• Delk, along with several other future obscure NBAers,  was a member of the Kentucky Wildcats team which, in 1996 won the NCAA Tournament. He was named the tournament’s most outstanding player, as the Wildcats took down Jim Boeheim’s Syracuse Orangemen to win it all. He was selected 16th overall by the Charlotte Hornets. He wore the double-zero proudly, except when he played in Boston, because at the time, former college teammate and fellow obscure athlete, Walter McCarty was rocking the 00.
  • Delk was never a regular starter– he never started more than 39 games in a single season, but his ability to play both guard positions made him a solid 6th man. Three times he averaged over 10 points per game, despite never averaging more than 28 minutes. Delk’s finest moment in the NBA came on January 2nd, 2001. Playing for the Suns, Delk scored 53 points in an overtime game against Sacramento, and for just one night, the Kings wish they held onto Delk, who had played for them the year before. Delk’s effort, however, was not enough, and the Suns lost, 121-117. In that game, Delk became the player with the lowest career scoring average (8.0 PPG) ever to score 50.
  • Delk was traded three times in his career, and he moved onto another team through free agency four more times. Eight teams, thirteen years, and one impressive jersey collection. He’s now an assistant coach at New Mexico State Aggies.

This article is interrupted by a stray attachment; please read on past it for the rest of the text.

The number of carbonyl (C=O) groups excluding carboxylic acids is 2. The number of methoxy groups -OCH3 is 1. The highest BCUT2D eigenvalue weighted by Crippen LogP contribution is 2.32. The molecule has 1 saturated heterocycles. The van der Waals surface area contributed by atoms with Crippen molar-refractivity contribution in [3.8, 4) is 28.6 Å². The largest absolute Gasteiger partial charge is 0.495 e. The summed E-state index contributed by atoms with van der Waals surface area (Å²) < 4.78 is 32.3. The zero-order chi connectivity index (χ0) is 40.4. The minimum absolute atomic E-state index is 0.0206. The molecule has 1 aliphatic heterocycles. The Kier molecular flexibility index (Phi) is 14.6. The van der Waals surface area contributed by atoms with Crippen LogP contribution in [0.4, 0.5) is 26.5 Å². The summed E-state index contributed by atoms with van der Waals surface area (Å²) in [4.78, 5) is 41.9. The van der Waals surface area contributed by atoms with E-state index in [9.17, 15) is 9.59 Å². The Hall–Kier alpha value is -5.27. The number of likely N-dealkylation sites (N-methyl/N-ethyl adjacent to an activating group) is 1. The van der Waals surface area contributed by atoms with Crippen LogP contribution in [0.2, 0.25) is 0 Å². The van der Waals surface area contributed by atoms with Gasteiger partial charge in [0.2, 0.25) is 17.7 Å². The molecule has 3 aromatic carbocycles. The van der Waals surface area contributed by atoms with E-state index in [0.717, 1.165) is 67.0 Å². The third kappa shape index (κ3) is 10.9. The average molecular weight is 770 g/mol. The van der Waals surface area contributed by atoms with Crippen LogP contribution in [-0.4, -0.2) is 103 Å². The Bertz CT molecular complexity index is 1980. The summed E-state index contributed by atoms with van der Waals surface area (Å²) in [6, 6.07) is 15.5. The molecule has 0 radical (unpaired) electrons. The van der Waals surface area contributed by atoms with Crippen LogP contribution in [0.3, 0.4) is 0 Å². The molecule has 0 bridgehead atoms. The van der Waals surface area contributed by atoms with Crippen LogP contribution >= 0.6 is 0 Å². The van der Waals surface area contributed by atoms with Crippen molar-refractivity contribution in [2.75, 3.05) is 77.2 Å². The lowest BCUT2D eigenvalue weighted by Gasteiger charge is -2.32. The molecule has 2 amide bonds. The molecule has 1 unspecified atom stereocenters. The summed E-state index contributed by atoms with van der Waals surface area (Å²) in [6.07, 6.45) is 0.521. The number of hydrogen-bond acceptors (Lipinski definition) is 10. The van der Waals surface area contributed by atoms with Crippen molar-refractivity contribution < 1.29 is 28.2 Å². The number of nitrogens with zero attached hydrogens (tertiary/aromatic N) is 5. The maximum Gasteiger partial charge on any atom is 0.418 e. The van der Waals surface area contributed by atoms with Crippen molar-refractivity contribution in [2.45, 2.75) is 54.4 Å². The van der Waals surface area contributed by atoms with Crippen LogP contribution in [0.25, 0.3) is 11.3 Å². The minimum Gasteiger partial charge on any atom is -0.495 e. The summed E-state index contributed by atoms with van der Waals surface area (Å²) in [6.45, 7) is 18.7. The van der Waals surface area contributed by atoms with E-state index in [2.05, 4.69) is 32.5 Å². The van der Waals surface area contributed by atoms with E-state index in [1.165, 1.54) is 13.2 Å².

The Worst Commissioner in the Western Hemisphere Series: Roger Goodell

The Worst Commissioner in the Western hemisphere is a five-part series detailing the escapades of each of the four major North American sports’ commissioners. The series will culminate in the fifth and final installment where you’ll get to weigh the options and vote for which commissioner takes home the title of “Obscure Athletes Worst Commissioner in the Western Hemisphere.” The inaugural post of this series focuses on football’s head man, Roger Goodell.

Who he is:

Roger Goodell found himself at the helm of the NFL in September of 2006  upon the retirement of a modern football deity, Paul Tagliabue. Goodell climbed the league’s ladder, starting in 1982 as an intern in the league’s office. After filling a variety of roles in Public Relations, and as assistant to then-president of the AFC Lamar Hunt, 2001 saw Commissioner Tagliabue appoint Goodell to the position of league’s Chief Operating Officer. Goodell held that position until the owners eventually voted him commissioner after several ballots. 

C’monn guys, Bettman’s WAY worse than me!

Why he sucks:

During his six-year tenure as commish, Goodell has overseen a league which has locked out its players, nearly causing the loss of regular-season games. Goodell hasn’t done much to remedy his public image as a union-buster. In fact, that reputation grew worse this year when the league, at his behest, locked out the referees over a matter of thousands of dollars, hired scabs to replace those officials, then was forced to cut a deal during week four, after the national embarrassment surrounding a series of wretched officiating performances.

Goodell’s NFL is a mainstay in our court system these days, most notably for his office’s handling of the Saints’ Bounty program scandal, which has seen Saints linebacker Johnathan Vilma appearing extremely well-dressed in court to testify against the league.


This joins a perpetual bevvy of lawsuits pending against the league, which always seems to include something about player safety and health insurance coverage for retired players. Goodell inherited the most successful sporting league in the history of known civilization, and six years later has managed to land himself in the nomination pile for WORST COMMISSIONER IN THE WESTERN HEMISPHERE.

Up next: NBA Commissioner David “The David” Stern